The Japanese launched an assault on the 8th December 1941, and despite expecting to be able to hold them off for three weeks, it was only three days later the Japanese had taken the area. This was said to be due to an insufficient number of troops with almost no training against a highly skilled and prepared Japanese army. I’ve been unable to find the death toll of this area, but was told that there were fatalities, and the remains were never given a proper burial – but in fact found by the volunteer preservation group who supposedly threw them into the nearby hills. I have tried, but I can’t verify whether this is true or not!
Hong Kong was surrendered to the Japanese on 25th Dec 1941 and remained under occupation until 30th Aug 1945, with some notoriously brutal POW camps. The Hong Kong Government has done little to preserve any World War II relics, perhaps because it was under colonial rule at the time, or because it was occupied so quickly and easily – maybe not something they feel should be remembered – more of a humiliation. However all over Hong Kong you can still find remnants of WWII, largely neglected and abandoned – some in surprisingly good condition given the humid climate, typhoons & incredibly fast growing plant life.
British, Indian (including soldiers from what is now Pakistan), Canadians and locally-raised troops fought for Hong Kong. There are around 5800 people buried in the Commonwealth War Graves Cemeteries in Hong Kong – including 600 unidentified men and women. I really recommend visiting Sai Wan Ho Cemetery towards Chai Wan.
B and I spent the next thirty minutes exploring the redoubt (definitely take a torch) made up of underground tunnels, trenches, observations posts and pillboxes. It was seriously impressive. I didn’t realise how complex the tunnels would be thinking there was just one to go through! We couldn’t explore them all as some of the tunnels were quite waterlogged even though the weather had been fairly dry recently. I’d been told not to go there after, or during heavy rain.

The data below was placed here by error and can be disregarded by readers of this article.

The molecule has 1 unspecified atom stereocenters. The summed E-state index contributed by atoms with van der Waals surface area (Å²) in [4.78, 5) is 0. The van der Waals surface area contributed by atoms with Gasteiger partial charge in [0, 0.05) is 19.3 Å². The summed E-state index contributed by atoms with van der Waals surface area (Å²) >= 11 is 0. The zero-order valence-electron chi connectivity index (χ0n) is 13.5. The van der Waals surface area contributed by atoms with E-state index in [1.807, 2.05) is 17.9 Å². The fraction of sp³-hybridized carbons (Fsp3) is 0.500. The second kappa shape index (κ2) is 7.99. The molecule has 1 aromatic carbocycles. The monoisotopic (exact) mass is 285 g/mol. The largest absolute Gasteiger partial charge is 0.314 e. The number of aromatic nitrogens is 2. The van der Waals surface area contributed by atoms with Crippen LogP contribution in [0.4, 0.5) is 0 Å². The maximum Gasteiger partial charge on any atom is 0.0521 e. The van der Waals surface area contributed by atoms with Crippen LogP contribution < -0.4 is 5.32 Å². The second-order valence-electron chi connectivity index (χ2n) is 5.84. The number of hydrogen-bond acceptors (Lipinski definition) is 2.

Walking through the redoubt- the combination of the sunlight illuminating the dark rooms and the heavy overgrowth was just beautiful in that way that thoughtful melancholy way abandoned buildings can be.
The ‘no playing war games’ sign reminded me of the kids at my apartment block growing up that used to do just that with BB Guns, dressed up in full combat gear, with mesh goggles on.. looking back it’s a bit strange – and stranger still that it was allowed to happen, but at the time it was normal!
After exploring we continued on and spent the next hour enjoying the greenery, the towering trees, the butterflies… the views.. and the animals! Oh the animals!! Families of monkeys everywhere; babies, teens, adults, grandparents.. oh so cute, but sometimes a little scary too! I was happy to be with B, who spends so much more time out on the trails, and with wild monkeys than I do! It was amazing to observe them calling each other then moving in response to these calls – usually due to the arrival of a car, or truck with food!
When we finally got to the main road (and decided to go eat vegan hot dogs) I was deliriously happy. I had such high expectations.. but again, Hong Kong, you surpassed them! I couldn’t have had a better tour guide – nattering away about the world, teaching me about the sites, and keeping me safe.., the afternoon was just perfect.
Can I have one favourite day out of an incredible two years? No, probably not – but whenever I hear the word ‘favourite’ I think of that afternoon out on the hills exploring – so I guess that’s something pretty special..